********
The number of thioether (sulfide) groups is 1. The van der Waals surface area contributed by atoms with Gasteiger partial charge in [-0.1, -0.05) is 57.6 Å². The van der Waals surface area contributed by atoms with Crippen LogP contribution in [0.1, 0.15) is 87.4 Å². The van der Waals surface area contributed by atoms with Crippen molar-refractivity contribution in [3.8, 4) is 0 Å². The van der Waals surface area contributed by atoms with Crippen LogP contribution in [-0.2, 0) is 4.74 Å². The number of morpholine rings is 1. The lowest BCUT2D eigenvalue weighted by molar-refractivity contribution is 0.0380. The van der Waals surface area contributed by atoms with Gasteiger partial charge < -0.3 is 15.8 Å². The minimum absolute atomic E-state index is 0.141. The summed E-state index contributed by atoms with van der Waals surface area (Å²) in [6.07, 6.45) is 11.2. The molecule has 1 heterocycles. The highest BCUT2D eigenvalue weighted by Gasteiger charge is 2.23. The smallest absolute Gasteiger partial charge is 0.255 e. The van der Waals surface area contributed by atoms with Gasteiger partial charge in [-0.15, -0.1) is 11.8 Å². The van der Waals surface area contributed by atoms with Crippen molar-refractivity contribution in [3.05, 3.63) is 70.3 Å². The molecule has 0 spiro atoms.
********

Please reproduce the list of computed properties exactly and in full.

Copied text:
The number of thioether (sulfide) groups is 1. The van der Waals surface area contributed by atoms with Gasteiger partial charge in [-0.1, -0.05) is 57.6 Å². The van der Waals surface area contributed by atoms with Crippen LogP contribution in [0.1, 0.15) is 87.4 Å². The van der Waals surface area contributed by atoms with Crippen molar-refractivity contribution in [3.8, 4) is 0 Å². The van der Waals surface area contributed by atoms with Crippen LogP contribution in [-0.2, 0) is 4.74 Å². The number of morpholine rings is 1. The lowest BCUT2D eigenvalue weighted by molar-refractivity contribution is 0.0380. The van der Waals surface area contributed by atoms with Gasteiger partial charge < -0.3 is 15.8 Å². The minimum absolute atomic E-state index is 0.141. The summed E-state index contributed by atoms with van der Waals surface area (Å²) in [6.07, 6.45) is 11.2. The molecule has 1 heterocycles. The highest BCUT2D eigenvalue weighted by Gasteiger charge is 2.23. The smallest absolute Gasteiger partial charge is 0.255 e. The van der Waals surface area contributed by atoms with Gasteiger partial charge in [-0.15, -0.1) is 11.8 Å². The van der Waals surface area contributed by atoms with Crippen molar-refractivity contribution in [3.05, 3.63) is 70.3 Å². The molecule has 0 spiro atoms.